It doesn’t take a mechanic to perform basic car maintenance. If driving through the carwash and filling up with gas is as far as you go, it might be time to brush up on your car care skills. Preventive maintenance will save you headaches — and potentially lots of money — down the road. Another bonus: The basics are relatively cheap, or free. Keep reading to see what the most common car maintenance mistakes are — and how you can remedy them.
1. Remaining Blissfully Unaware
Flip through your owner’s manual. You wouldn’t dive into using a new piece of technology without reading the manual and you shouldn’t do that with your vehicle. Every car — and the maintenance required — is different. Step one is to find out what your manufacturer suggests: how often you should change your oil, the type of oil and gas best for your vehicle, and when you need to replace drive and timing belts. Filling up with the wrong type of gas or using the wrong oil could even void your warranty or cause damage you’ll have to repair later, so brush up on the basics. Use our easy-to-follow car maintenance checklist.
2. Neglecting Your Fluids
Don’t be afraid to open your hood and get a good look at what you’re working with. You don’t need to change your own coolant, power steering fluid or antifreeze, but you should know how to check the levels. (Check your owner’s manual or search online based on the make and model of your car for help.) If you can’t see the tank level directly, you should be able to find a gauge or dipstick to pull out. If you’re running low on one or notice a leak, time to take your ride in for service. Check your oil, too. Is it murky right after a change? You may have an issue on your hands.
3. Waiting for the Pros to Take Charge
Every now and then, give your car an at-home inspection. Set a date on your calendar — once a month should do it — and stay consistent. Buy an inexpensive air pressure gauge and check your tires, start your car and listen for odd sounds, check for leaks and inspect the tread on your tires. Locate your battery and spark plugs, make sure they’re free of buildup and deposits.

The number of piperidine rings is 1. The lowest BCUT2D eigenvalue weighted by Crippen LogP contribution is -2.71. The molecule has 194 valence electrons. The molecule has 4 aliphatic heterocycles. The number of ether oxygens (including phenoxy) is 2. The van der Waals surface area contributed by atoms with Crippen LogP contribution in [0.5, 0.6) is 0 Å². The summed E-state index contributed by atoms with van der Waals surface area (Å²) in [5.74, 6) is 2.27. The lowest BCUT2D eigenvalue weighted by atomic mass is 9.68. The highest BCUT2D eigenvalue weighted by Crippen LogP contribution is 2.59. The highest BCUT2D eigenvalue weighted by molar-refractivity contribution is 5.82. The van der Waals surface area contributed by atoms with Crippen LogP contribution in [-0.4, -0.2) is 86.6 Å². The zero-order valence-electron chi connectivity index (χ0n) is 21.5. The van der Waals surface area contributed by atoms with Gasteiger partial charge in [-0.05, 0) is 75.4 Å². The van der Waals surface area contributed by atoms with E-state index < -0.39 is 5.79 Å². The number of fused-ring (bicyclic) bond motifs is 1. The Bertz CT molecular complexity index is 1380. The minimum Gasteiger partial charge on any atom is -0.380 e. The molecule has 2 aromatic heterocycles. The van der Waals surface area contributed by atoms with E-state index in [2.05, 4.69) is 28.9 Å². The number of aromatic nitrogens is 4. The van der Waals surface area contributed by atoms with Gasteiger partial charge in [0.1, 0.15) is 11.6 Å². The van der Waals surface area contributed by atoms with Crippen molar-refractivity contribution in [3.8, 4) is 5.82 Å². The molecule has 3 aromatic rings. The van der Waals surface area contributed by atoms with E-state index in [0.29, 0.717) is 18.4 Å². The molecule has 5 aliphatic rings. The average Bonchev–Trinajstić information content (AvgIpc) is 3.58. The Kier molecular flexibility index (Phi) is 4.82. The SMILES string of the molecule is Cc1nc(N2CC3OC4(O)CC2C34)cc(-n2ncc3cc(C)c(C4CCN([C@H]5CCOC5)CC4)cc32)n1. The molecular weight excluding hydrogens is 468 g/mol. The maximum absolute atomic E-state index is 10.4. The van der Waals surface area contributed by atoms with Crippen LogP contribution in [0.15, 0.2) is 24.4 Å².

4. Ignoring a Rough Ride
Get the most out of your tires by getting them rotated and balanced regularly. (Another check-your-manual moment.) Fighting to drive in a straight line? This is likely a quick fix and essential piece of car maintenance that will make your drive a whole lot safer.
5. Skipping Oil Changes or Going In Too Often
Oil changes feel like a hassle (who wants to sit at the dealership?), but they’re necessary. No, you likely don’t need to go in for an oil change every 3,000 miles. Newer, more efficient oils mean fewer oil changes. Many manufacturers suggest closer to 8,000 to 10,000 miles between services. If your regular routes include lots of stopping and starting, you may need to go in a bit more often. Schedule your maintenance by mileage.
6. Putting Off Quick Fixes
You only need windshield wipers when you really need them. If they leave your windshield streaky and limit your visibility in wet conditions, swap them out. Anything that makes driving riskier isn’t worth the few dollars, and you’ll save time waiting on a replacement.
7. Paying for Things You Can Do on Your Own
Some regular maintenance, like replacing your cabin air filter and engine air filter, are DIY jobs. Replacing your cabin air filter will make for a cleaner ride — less dust and pollutants filling your vehicle — and it’s easy to access in most cars. The engine air filter may be tougher to get to but check your manual or do some digging online and go at it yourself.
8. Waiting Until It’s Too Late
Get ahead of costly auto repairs. Replacing a worn-out timing belt will run you a few hundred bucks. Replacing one that fails? Now you’re looking at a couple thousand dollars. Check your manual to find out when your manufacturer recommends changing out the timing and serpentine belts. If your belts are in good shape, you’re good to go. If they’re worn, get them replaced. Don’t wait until you’ve broken down, with additional damage to repair. Prepare for a roadside emergency.
Coverage for your Ride
When your car is well maintained it runs better and will have fewer issues, and help you extend the life of your vehicle. Your Farm Bureau agent can help you ensure you have the right auto coverage — including roadside assistance — to keep you up and running safely.